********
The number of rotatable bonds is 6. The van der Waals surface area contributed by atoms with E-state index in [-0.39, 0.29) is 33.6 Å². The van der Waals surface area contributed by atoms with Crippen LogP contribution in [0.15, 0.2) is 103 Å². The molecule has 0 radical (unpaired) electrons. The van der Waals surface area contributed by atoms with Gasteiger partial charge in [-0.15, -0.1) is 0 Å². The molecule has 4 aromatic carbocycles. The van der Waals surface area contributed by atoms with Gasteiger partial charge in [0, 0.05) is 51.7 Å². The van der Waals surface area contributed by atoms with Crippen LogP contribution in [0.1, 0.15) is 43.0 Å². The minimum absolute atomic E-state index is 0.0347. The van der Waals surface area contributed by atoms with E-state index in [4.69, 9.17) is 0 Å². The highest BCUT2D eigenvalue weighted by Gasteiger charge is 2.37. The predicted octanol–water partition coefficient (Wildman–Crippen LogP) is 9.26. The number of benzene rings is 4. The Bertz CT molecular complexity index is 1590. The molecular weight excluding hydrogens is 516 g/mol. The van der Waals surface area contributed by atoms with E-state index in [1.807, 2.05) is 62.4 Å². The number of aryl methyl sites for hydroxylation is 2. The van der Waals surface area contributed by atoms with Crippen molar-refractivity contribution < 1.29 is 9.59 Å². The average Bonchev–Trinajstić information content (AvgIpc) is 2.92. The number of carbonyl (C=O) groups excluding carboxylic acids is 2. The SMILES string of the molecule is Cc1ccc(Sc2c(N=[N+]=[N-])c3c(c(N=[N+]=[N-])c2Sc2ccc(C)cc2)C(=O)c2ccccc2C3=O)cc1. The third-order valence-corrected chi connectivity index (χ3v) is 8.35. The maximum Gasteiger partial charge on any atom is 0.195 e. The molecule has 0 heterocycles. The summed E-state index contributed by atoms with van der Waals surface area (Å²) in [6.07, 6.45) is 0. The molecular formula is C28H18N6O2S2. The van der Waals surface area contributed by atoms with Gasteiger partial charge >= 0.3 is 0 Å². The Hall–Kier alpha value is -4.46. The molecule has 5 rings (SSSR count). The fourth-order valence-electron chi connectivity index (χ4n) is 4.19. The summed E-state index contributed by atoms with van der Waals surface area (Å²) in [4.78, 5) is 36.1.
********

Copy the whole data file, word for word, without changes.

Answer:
The number of rotatable bonds is 6. The van der Waals surface area contributed by atoms with E-state index in [-0.39, 0.29) is 33.6 Å². The van der Waals surface area contributed by atoms with Crippen LogP contribution in [0.15, 0.2) is 103 Å². The molecule has 0 radical (unpaired) electrons. The van der Waals surface area contributed by atoms with Gasteiger partial charge in [-0.15, -0.1) is 0 Å². The molecule has 4 aromatic carbocycles. The van der Waals surface area contributed by atoms with Gasteiger partial charge in [0, 0.05) is 51.7 Å². The van der Waals surface area contributed by atoms with Crippen LogP contribution in [0.1, 0.15) is 43.0 Å². The minimum absolute atomic E-state index is 0.0347. The van der Waals surface area contributed by atoms with E-state index in [4.69, 9.17) is 0 Å². The highest BCUT2D eigenvalue weighted by Gasteiger charge is 2.37. The predicted octanol–water partition coefficient (Wildman–Crippen LogP) is 9.26. The number of benzene rings is 4. The Bertz CT molecular complexity index is 1590. The molecular weight excluding hydrogens is 516 g/mol. The van der Waals surface area contributed by atoms with E-state index in [1.807, 2.05) is 62.4 Å². The number of aryl methyl sites for hydroxylation is 2. The van der Waals surface area contributed by atoms with Crippen molar-refractivity contribution < 1.29 is 9.59 Å². The average Bonchev–Trinajstić information content (AvgIpc) is 2.92. The number of carbonyl (C=O) groups excluding carboxylic acids is 2. The SMILES string of the molecule is Cc1ccc(Sc2c(N=[N+]=[N-])c3c(c(N=[N+]=[N-])c2Sc2ccc(C)cc2)C(=O)c2ccccc2C3=O)cc1. The third-order valence-corrected chi connectivity index (χ3v) is 8.35. The maximum Gasteiger partial charge on any atom is 0.195 e. The molecule has 0 heterocycles. The summed E-state index contributed by atoms with van der Waals surface area (Å²) in [6.07, 6.45) is 0. The molecular formula is C28H18N6O2S2. The van der Waals surface area contributed by atoms with Gasteiger partial charge >= 0.3 is 0 Å². The Hall–Kier alpha value is -4.46. The molecule has 5 rings (SSSR count). The fourth-order valence-electron chi connectivity index (χ4n) is 4.19. The summed E-state index contributed by atoms with van der Waals surface area (Å²) in [4.78, 5) is 36.1.